In "Excavations at Carnac" by James Miln (1877) he describes some mounds (the 'bossenno' or Caesar's Camp) to the east of Carnac, which seem to be the ruins of Roman houses. Interestingly, from page 16...
It happened one day when I was absent during the dinner hour of my workmen, that an English lady and her son came to see the diggings. The latter amused himself in working with a pick about that part of the construction in the room No. 1 which resembled a chimney, where he discovered a polished stone celt of a white colour, which he showed to his mother: neither of them, however, was aware of its value, and it was flung aside amongst the debris to be carted away. It was not until the following day, when I happened to show them the polished stone celts in the museum in Carnac, that they informed me of their discovery, and regretted that they had not known better. Exertions were made to recover the lost axe, but without success.

The discovery of a stone axe in what appeared to be a chimney was all the more interesting from its crrelation with a custom still observed at Carnac, that of building into the chimney of the dwelling-house a stone celt which is supposed to preserve the house from being struck by lightning. It is to be noted also that the name of the stone axe or celt in the Breton language is Mein-Gurunn, that is to say, the Thunder Stone.
Rhiannon Posted by Rhiannon
19th August 2009ce

The legend of Carnac which explains these avenues of monoliths bears a resemblance to the Cornish story of 'the Hurlers,' who were turned into stone for playing at hurling on the Lord's Day, or to that other English example from Cumberland of 'Long Meg' and her daughters.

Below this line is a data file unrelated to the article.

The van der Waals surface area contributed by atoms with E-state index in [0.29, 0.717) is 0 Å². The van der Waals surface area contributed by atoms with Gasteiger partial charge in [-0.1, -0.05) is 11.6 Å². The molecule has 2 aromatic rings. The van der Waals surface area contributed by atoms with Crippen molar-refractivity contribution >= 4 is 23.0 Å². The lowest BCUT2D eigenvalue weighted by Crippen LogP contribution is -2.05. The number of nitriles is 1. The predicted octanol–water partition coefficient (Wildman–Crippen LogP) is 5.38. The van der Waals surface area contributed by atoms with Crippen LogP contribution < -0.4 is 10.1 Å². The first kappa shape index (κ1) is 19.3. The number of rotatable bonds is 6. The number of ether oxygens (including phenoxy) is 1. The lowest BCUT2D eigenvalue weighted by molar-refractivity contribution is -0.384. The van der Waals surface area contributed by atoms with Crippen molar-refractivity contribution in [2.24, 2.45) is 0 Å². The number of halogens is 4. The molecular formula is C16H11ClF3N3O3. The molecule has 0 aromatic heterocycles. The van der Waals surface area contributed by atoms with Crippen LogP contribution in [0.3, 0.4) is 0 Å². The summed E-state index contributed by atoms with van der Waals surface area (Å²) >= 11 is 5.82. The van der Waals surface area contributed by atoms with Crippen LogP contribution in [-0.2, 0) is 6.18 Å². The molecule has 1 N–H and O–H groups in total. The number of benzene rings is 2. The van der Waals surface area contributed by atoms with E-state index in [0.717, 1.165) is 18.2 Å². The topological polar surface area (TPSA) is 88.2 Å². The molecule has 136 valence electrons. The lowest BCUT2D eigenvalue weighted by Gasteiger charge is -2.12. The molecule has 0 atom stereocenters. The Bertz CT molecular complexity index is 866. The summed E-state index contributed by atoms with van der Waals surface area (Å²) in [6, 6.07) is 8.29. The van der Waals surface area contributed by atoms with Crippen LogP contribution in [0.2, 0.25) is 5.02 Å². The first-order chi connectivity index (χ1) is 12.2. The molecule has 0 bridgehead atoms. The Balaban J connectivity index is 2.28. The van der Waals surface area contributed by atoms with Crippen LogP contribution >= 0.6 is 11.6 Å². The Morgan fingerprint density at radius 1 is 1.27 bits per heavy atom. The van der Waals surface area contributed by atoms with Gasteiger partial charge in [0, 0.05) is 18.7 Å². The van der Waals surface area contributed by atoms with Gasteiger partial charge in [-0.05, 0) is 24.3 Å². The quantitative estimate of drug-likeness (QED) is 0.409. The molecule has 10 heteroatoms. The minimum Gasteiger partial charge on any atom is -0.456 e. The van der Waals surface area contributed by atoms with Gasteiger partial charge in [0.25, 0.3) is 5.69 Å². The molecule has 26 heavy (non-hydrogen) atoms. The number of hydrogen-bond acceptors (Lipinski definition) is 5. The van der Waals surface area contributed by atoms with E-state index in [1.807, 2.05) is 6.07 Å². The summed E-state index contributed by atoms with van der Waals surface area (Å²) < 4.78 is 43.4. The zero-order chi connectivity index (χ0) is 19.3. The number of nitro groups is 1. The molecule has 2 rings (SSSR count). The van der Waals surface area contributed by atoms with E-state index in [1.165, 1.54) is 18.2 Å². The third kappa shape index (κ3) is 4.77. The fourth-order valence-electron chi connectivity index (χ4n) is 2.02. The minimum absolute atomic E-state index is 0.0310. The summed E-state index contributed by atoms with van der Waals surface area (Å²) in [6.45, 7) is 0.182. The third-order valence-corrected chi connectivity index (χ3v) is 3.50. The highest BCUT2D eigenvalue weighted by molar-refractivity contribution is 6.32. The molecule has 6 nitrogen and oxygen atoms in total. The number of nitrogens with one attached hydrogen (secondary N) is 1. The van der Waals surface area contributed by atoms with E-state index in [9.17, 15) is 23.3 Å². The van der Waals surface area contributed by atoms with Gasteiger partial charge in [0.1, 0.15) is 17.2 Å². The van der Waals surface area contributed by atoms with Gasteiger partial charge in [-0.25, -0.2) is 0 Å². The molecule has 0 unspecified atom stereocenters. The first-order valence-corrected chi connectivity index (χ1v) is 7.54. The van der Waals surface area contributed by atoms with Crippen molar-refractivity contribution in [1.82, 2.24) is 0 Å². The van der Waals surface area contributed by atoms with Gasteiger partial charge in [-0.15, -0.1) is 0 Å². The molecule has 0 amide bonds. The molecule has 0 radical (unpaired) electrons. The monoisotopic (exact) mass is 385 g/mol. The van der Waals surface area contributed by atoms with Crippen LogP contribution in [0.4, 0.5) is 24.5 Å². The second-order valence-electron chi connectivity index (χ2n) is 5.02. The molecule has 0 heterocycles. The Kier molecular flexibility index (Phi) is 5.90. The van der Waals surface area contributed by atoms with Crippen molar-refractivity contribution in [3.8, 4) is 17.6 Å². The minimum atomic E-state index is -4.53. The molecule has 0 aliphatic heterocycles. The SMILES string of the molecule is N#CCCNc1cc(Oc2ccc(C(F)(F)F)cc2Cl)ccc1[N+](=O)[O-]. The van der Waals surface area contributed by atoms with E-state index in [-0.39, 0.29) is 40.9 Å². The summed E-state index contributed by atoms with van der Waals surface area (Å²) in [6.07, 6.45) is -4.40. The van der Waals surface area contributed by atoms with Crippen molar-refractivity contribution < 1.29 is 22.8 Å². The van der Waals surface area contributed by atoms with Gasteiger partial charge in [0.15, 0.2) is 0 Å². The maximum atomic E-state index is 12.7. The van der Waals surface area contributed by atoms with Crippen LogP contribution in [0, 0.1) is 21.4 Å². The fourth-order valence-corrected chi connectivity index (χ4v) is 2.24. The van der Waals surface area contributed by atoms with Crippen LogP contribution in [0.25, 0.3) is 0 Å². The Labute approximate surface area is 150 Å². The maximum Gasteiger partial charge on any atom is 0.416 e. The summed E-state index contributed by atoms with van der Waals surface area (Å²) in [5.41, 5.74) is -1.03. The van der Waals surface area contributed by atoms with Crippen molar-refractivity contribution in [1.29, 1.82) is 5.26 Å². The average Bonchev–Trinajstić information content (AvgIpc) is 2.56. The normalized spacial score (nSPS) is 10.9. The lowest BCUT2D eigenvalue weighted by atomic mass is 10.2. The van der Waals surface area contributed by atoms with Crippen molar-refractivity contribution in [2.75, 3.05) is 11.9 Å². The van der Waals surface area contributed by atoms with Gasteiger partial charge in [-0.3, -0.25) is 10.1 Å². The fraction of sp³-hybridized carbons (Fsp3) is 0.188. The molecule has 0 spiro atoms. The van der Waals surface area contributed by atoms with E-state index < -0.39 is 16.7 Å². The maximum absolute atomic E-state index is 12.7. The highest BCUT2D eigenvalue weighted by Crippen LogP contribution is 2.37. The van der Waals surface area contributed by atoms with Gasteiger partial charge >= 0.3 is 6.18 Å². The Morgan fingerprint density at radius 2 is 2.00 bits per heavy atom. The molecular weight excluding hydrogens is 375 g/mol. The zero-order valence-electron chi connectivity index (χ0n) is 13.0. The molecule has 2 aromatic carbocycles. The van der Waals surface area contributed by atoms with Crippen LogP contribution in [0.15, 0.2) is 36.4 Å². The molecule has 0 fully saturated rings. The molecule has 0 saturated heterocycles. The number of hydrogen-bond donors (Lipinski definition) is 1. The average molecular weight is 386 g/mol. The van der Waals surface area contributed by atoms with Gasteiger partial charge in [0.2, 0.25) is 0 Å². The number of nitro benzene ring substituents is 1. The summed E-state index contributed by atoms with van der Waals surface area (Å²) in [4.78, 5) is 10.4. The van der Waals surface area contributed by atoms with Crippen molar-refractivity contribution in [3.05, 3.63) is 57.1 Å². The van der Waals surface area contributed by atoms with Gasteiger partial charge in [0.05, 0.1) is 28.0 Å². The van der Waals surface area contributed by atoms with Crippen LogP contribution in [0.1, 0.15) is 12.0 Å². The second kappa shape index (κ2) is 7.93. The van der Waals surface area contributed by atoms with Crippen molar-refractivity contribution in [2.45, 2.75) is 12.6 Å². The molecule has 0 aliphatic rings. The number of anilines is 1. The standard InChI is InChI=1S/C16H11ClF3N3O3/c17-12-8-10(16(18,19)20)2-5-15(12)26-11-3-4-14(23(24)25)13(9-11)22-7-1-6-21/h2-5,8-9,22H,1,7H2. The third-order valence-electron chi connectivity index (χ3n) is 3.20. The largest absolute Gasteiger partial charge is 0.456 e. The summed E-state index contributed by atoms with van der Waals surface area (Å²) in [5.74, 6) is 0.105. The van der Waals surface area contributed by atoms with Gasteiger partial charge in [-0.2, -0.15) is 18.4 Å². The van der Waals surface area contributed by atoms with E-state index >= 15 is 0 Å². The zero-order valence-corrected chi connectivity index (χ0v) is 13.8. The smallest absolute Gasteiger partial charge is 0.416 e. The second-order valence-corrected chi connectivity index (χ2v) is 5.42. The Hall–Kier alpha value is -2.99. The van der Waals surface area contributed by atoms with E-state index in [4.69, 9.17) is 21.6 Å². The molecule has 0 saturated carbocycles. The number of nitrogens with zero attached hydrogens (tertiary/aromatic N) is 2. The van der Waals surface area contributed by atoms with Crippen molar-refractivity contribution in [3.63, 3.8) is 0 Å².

St Cornely, we are told, pursued by an army of pagans, fled toward the sea. Finding no boat at hand, and on the point of being taken, he transformed his pursuers into stones, the present monoliths.

The Saint had made his flight to the cost in a bullock-cart, and perhaps for this reason he is now regarded as the patron saint of cattle.
From 'Legends and Romances of Brittany' by Lewis Spence (1917?), which you can read on the Sacred Texts Archive.
http://www.sacred-texts.com/neu/celt/lrb/index.htm
Rhiannon Posted by Rhiannon
5th May 2008ce

I have been informed by a priest, but I know not how far it may be correct, that Carnac signifies literally, in the Breton language, a field of flesh. If this be the meaning of the word, it would lead one to conjecture that these stories were placed in memory of some great battle, or as memorials in a common cemetery of the dead.

The people here have a singular custom, whenever any of their cattle are diseased, of coming among these stones to pray to St. Cornelius for their recovery. Such a practice may be a remnant of pagan superstition continued in Christian times; but I must remark that St. Cornelius is the patron saint of the neighbouring church.

I cannot learn that the peasantry of this country have any traditions about Carnac; and I must here observe than no relations or accounts given either by the poor or more enlightened people of Brittany can be depended upon.

.. Tradition has given to the site of these stones the name of Caesar's Camp, but tradition in such a question is an insufficient guide. M. Cambry, led by another tradition, reported to him by an old sailor, that a stone was added every year, conjectures, though with hesitation, that the monument has some connexion with the astronomy of a remote age.
From 'The Penny Cyclopaedia' v6 by George Long (1836).
Digitized at Google Books, here: